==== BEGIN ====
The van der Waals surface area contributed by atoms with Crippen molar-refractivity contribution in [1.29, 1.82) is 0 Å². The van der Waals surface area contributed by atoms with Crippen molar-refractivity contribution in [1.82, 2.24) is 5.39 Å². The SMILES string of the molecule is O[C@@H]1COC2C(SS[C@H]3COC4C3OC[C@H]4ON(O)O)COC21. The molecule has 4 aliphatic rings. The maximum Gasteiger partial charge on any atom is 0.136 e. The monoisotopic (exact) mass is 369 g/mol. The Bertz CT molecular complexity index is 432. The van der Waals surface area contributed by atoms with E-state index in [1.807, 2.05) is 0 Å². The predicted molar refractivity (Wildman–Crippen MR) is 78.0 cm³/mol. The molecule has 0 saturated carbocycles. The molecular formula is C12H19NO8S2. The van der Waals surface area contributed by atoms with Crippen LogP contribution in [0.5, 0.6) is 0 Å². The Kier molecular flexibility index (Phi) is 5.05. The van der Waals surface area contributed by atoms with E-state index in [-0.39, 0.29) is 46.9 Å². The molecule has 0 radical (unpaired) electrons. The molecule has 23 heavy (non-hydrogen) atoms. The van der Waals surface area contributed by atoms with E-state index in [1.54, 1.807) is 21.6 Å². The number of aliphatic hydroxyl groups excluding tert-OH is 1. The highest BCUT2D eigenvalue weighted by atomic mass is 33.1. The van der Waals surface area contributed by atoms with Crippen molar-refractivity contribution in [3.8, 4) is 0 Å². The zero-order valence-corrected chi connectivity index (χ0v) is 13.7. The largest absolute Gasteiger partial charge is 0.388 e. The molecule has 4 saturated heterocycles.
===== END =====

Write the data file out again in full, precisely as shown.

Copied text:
The van der Waals surface area contributed by atoms with Crippen molar-refractivity contribution in [1.29, 1.82) is 0 Å². The van der Waals surface area contributed by atoms with Crippen molar-refractivity contribution in [1.82, 2.24) is 5.39 Å². The SMILES string of the molecule is O[C@@H]1COC2C(SS[C@H]3COC4C3OC[C@H]4ON(O)O)COC21. The molecule has 4 aliphatic rings. The maximum Gasteiger partial charge on any atom is 0.136 e. The monoisotopic (exact) mass is 369 g/mol. The Bertz CT molecular complexity index is 432. The van der Waals surface area contributed by atoms with E-state index in [1.807, 2.05) is 0 Å². The predicted molar refractivity (Wildman–Crippen MR) is 78.0 cm³/mol. The molecule has 0 saturated carbocycles. The molecular formula is C12H19NO8S2. The van der Waals surface area contributed by atoms with Crippen LogP contribution in [0.5, 0.6) is 0 Å². The Kier molecular flexibility index (Phi) is 5.05. The van der Waals surface area contributed by atoms with E-state index in [-0.39, 0.29) is 46.9 Å². The molecule has 0 radical (unpaired) electrons. The molecule has 23 heavy (non-hydrogen) atoms. The van der Waals surface area contributed by atoms with E-state index in [1.54, 1.807) is 21.6 Å². The number of aliphatic hydroxyl groups excluding tert-OH is 1. The highest BCUT2D eigenvalue weighted by atomic mass is 33.1. The van der Waals surface area contributed by atoms with Crippen molar-refractivity contribution in [3.8, 4) is 0 Å². The zero-order valence-corrected chi connectivity index (χ0v) is 13.7. The largest absolute Gasteiger partial charge is 0.388 e. The molecule has 4 saturated heterocycles.